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Bowers v. National Collegiate Athletic Association

February 27, 2008

KATHLEEN BOWERS, PLAINTIFF,
v.
NATIONAL COLLEGIATE ATHLETIC ASSOCIATION, ET AL., DEFENDANTS.



The opinion of the court was delivered by: Jerome B. Simandle United States District Judge

HON. JEROME B. SIMANDLE

OPINION

SIMANDLE, District Judge:

This extensively litigated case arises out of Plaintiff's allegation that during the 1995-1996 academic year, Defendants subjected her son to unlawful discrimination on account of his learning disability. Presently before the Court is Plaintiff's motion [Docket Item 377] to compel the deposition testimony of a Rule 30(b)(6) witness from the National Collegiate Athletic Association ("NCAA") and the production of related discovery materials. As the Court explains in greater detail below, Plaintiff's motion comes after more than a decade of litigation and two discovery periods, and is directed at obtaining evidence with marginal relevance to the issues underlying this action. For the reasons explained below, therefore, the Court will deny Plaintiff's motion to compel.

I. BACKGROUND

The facts and procedural history of this case have been discussed in detail in numerous opinions issued by this Court and the Court of Appeals, and so the Court will summarize only those facts that pertain to the instant motion. At issue in this action are the policies of the NCAA pertaining to the initial eligibility of student athletes as they existed in 1995-1996, when Plaintiff's son, Michael Bowers,*fn1 submitted an application to the NCAA Initial-Eligibility Clearinghouse (the "Clearinghouse"), the organization responsible for assessing the eligibility of potential student athletes to participate in college sports. At the time of the 1995-1996 school year, the Clearinghouse reviewed students' applications and placed applicants into one of three categories: qualifier, partial qualifier, or nonqualifier. In brief, Plaintiff alleges that her son was designated as a nonqualifier largely on account of his high school special education curriculum, that such a designation discriminated against him on account of his learning disability, and that the designation negatively impacted his opportunity to receive an athletic scholarship.

Michael Bowers filed the original Complaint in this case on May 23, 1997 [Docket Item 1], alleging that the NCAA and the Clearinghouse had violated Titles II and III of the Americans with Disabilities Act ("ADA"), 42 U.S.C. §§ 12132, 12182, and Section 504 of the Rehabilitation Act, 29 U.S.C. § 794(a).*fn2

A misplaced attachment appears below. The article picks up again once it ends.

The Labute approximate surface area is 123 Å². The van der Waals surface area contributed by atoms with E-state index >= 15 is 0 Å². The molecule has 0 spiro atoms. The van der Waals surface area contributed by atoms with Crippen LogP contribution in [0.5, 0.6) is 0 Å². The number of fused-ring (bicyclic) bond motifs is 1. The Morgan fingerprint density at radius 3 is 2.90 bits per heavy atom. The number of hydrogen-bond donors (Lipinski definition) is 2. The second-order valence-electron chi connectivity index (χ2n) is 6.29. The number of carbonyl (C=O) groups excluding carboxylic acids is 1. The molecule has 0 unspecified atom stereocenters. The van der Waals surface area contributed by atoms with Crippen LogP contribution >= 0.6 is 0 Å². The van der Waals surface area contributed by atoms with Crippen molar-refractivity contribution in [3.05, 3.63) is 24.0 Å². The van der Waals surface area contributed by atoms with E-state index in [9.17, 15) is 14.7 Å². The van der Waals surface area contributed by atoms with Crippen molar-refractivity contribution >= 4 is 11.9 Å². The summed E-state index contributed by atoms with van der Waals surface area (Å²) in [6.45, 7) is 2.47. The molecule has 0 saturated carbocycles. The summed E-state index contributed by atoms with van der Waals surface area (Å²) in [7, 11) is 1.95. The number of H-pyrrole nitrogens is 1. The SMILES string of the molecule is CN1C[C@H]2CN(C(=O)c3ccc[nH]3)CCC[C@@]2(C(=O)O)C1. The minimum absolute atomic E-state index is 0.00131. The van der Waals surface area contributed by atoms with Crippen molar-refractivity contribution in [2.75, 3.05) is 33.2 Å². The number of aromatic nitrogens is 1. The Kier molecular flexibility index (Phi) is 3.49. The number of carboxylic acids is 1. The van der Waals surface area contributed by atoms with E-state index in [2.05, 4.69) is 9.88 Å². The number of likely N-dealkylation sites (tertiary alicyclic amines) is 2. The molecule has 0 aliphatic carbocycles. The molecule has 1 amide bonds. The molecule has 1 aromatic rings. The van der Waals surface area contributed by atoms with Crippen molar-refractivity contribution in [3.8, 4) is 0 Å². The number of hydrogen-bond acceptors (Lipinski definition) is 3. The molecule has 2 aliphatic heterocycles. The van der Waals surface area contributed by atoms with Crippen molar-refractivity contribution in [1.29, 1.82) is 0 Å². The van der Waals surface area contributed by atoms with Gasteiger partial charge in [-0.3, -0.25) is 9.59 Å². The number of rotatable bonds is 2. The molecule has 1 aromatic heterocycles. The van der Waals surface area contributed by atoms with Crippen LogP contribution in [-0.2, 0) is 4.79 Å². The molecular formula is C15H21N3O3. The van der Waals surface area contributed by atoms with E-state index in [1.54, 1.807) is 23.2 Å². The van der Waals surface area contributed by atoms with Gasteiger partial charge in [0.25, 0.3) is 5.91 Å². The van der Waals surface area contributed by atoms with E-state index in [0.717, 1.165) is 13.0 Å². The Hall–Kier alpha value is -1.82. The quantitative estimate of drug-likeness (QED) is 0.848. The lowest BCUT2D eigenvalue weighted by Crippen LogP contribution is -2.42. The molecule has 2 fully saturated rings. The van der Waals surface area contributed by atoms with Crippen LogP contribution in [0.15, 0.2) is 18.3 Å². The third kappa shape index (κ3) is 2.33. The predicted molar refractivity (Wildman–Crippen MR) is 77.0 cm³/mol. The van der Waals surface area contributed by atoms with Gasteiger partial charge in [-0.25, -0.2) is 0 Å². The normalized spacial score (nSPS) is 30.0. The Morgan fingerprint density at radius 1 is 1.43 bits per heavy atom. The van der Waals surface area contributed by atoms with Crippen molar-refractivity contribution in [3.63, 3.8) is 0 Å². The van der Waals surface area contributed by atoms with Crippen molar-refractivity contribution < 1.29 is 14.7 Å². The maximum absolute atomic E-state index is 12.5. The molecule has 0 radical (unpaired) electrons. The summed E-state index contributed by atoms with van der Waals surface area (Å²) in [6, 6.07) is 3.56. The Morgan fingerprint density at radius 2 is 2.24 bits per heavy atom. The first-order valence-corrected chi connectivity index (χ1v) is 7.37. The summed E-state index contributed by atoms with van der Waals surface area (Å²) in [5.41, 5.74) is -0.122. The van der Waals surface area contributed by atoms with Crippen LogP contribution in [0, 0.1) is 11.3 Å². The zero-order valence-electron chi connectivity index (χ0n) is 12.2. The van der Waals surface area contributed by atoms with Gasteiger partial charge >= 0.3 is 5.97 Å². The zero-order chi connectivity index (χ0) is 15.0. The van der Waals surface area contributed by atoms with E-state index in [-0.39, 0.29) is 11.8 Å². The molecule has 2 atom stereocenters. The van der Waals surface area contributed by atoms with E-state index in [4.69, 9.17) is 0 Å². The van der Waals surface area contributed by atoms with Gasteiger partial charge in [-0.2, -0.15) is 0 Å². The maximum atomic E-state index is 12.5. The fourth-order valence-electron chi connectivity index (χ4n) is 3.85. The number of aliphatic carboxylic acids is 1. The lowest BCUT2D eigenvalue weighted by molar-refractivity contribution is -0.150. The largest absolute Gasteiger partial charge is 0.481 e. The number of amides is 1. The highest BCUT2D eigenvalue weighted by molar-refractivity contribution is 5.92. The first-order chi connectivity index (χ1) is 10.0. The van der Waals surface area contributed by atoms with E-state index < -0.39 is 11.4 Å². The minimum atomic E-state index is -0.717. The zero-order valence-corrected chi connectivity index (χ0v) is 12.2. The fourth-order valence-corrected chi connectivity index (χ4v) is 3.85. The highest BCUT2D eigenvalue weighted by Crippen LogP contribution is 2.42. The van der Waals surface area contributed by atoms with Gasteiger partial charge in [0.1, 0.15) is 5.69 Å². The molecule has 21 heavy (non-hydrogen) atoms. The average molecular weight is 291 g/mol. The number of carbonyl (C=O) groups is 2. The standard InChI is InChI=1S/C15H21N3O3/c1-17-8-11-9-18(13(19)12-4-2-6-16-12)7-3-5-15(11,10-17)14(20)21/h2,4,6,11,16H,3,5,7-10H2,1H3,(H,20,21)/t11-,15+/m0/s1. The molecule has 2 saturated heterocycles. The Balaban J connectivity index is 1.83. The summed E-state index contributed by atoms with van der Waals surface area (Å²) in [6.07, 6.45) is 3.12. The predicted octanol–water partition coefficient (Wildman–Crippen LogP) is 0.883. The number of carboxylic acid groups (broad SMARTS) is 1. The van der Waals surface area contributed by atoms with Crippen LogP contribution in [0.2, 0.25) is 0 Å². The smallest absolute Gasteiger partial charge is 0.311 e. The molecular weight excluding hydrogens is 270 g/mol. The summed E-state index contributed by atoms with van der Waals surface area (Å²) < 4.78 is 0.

Since the initiation of this action, in addition to engaging in extensive motion practice, the parties participated in two rounds of discovery -- one between August 1997 and April 1999, and another following the initial remand from the Court of Appeals in August 2003 through the summer of 2004. In addition to a large-scale exchange of documents during these rounds of discovery, Plaintiff conducted various depositions that are relevant to the instant motion. On February 2, 1999 and March 2, 1999, Plaintiff deposed then-vice-president of NCAA member services Kevin Lennon, who testified about, inter alia, the organization's initial eligibility requirements as they existed during the 1995-1996 school year and afterward. (Def.'s Opp'n Br. Ex. 3.) Also in March 1999, Plaintiff deposed the NCAA's then-president Cedric Dempsey, who likewise testified about the organization's initial eligibility requirements. (Def.'s Opp'n Br. Ex. 4.) Finally, on April 7, 1999, Plaintiff deposed the NCAA's director of research, Todd Petr, whose testimony discussed the organization's research into its initial eligibility requirements between 1995 and 1999. (Def.'s Opp'n Br. Ex. 5.)

On March 21, 2005, the Court issued an Opinion and Order [Docket Items 319 and 320], which, inter alia, granted Defendants' motion for summary judgment. Plaintiff appealed this decision to the Court of Appeals, which, on February 1, 2007, reversed the March 21, 2005 summary judgment Order but affirmed various discovery sanctions against Plaintiff Bowers. See Bowers v. National Collegiate Athletic Ass'n, 475 F.3d 524 (3d Cir. 2007). After the case was remanded by the Court of Appeals, the parties agreed to participate in Court-annexed mediation pursuant to Local Civil Rule 301.1 and Appendix Q [Docket Item 365], and after efforts to mediate the case failed, the Court issued an Order [Docket Item 374] reopening the case. The motion to compel presently before the Court was filed shortly thereafter. At a February 25, 2008 hearing, the Court heard oral argument from the parties regarding the merits of Plaintiff's motion and reserved decision.

II. DISCUSSION

A. The Parties' Arguments

1. Plaintiff's Motion

In her motion to compel, Plaintiff requests that the Court order the NCAA to produce a witness to testify about the changes in the organization's initial eligibility bylaws and policies relating to high school students with learning disabilities that have occurred since the 1995-1996 academic year. Relatedly, Plaintiff's motion seeks to have Defendants produce four categories of documents at least fourteen days prior to the requested deposition:

1. All documents concerning the changes in the NCAA's bylaws, policies, rules and practices in place to determine the initial eligibility of student-athletes with learning disabilities who seek qualifier status to the NCAA's Division I ...


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